Other versions

Triumph Street Triple R

Triumph Street Triple RS

Owners' reviews for the TRIUMPH STREET TRIPLE 765 S (2017 - on)

3 owners have reviewed their TRIUMPH STREET TRIPLE 765 S (2017 - on) and rated it in a number of areas. Read what they have to say and what they like and dislike about the bike below.

Review your TRIUMPH STREET TRIPLE 765 S (2017 - on)

Summary of owners' reviews

Overall rating: 4.7 out of 5 (4.7/5)
Ride quality & brakes: 4.3 out of 5 (4.3/5)
Engine: 4.3 out of 5 (4.3/5)
Reliability & build quality: 5 out of 5 (5/5)
Value vs rivals: 5 out of 5 (5/5)
Equipment: 4.7 out of 5 (4.7/5)
Annual servicing cost: £180
5 out of 5 Great deal world bike.
14 November 2021 by Ashley

Year: 2017

Annual servicing cost: £150

Best, most well rounded bike I've ridden. The S may be the softest but as I don't live on the Nurbergring but do have to deal with real roads it's great.

Ride quality & brakes 4 out of 5

Soft enough for the real world. Brakes good but could be better.

Engine 4 out of 5

Could always use more, but a great mix of grunt and revs.

Reliability & build quality 5 out of 5
Value vs rivals 5 out of 5

It's beenn

Equipment 4 out of 5

Quickshifter is great, heated grips too, slightly higher screen works.

4 out of 5 Utter Brilliance!
10 August 2018 by Glen

Version: A2 Compliant 660

Year: 2018

Truly a well balanced and fun naked bike, Triumph have perfected the Street Triple.

Ride quality & brakes 4 out of 5

Stock suspension set up was a bit soft for me (+/- 80 kg) added +1 preload which made a world of difference. Brakes are good, but my previous bike had Brembos which felt a tad sharper, not a major issue but worth mentioning. Seat is comfy and good for all day riding, but the handlebar vibration makes it uncomfortable after a few hours in the saddle. Installing aftermarket bar end weights a plus.

Engine 4 out of 5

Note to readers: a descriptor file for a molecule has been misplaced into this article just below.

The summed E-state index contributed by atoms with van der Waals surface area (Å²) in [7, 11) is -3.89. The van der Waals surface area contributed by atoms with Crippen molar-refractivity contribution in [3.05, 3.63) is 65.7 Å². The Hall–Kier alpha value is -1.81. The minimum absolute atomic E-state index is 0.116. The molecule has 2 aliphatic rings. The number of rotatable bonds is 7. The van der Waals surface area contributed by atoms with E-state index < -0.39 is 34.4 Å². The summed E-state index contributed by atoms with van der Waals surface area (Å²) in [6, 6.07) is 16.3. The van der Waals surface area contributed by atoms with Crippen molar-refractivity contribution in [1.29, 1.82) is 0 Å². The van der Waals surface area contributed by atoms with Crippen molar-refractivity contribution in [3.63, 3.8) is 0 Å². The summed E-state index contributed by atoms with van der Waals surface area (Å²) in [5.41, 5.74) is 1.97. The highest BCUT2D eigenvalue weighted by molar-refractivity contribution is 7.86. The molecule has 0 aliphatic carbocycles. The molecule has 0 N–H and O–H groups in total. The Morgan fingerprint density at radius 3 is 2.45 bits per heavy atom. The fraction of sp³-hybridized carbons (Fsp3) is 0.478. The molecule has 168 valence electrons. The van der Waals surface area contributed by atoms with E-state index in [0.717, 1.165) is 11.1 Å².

Engine has a very playful character and smooth power delivery. Compared to my previous bike (MV Agusta Brutale 675), the Street Triple feels like she has more low end torque. Traction control not really needed as the power delivery is just so smooth, turning it off really makes the bike more fun to ride.

Reliability & build quality 5 out of 5

Fit and finish are of high quality, and the Triumph triple engine is a proven motor so no major problems expected.

Value vs rivals 5 out of 5

First service is at 500 miles, Triumph have a program to pay for the labour for their first service so the customer need only pay for consumables (may not be the case everywhere depending on where you live).

Equipment 5 out of 5

Comes with: Two ride modes (Road/Rain), ABS, TC (on and off only), and adjustable preload. Ridden mostly in road mode with TC off as this is the most fun setting and really gives the brilliant engine's full potential. Would recommend bar end weights to reduce vibrations on longer rides and might be worth tweaking the preload depending on your weight and riding style. Exhaust sounds pretty good as stock, but an aftermarket would make it sound great.

Buying experience: Bought from Bridge Motorcycles in Exeter, excellent and friendly service. Received a fair trade in value and some extras thrown in.

5 out of 5
13 July 2017 by Michael

Year: 2017

Annual servicing cost: £200

Does everything my 2016 675 did but does it better in every way.

Ride quality & brakes 5 out of 5

Much improved braking and suspension over last years model . Very comfortable .

Engine 5 out of 5

The extra 90 cc's make a world of difference .

Reliability & build quality 5 out of 5

Only 1000 miles covered but no reason to expect anything to fail.

Value vs rivals 5 out of 5
Equipment 5 out of 5

Tried the RS and found the digital screen more difficult to read at a glance

Buying experience: Dealt with Destination Triumph at Washington as always great service and part exchange price.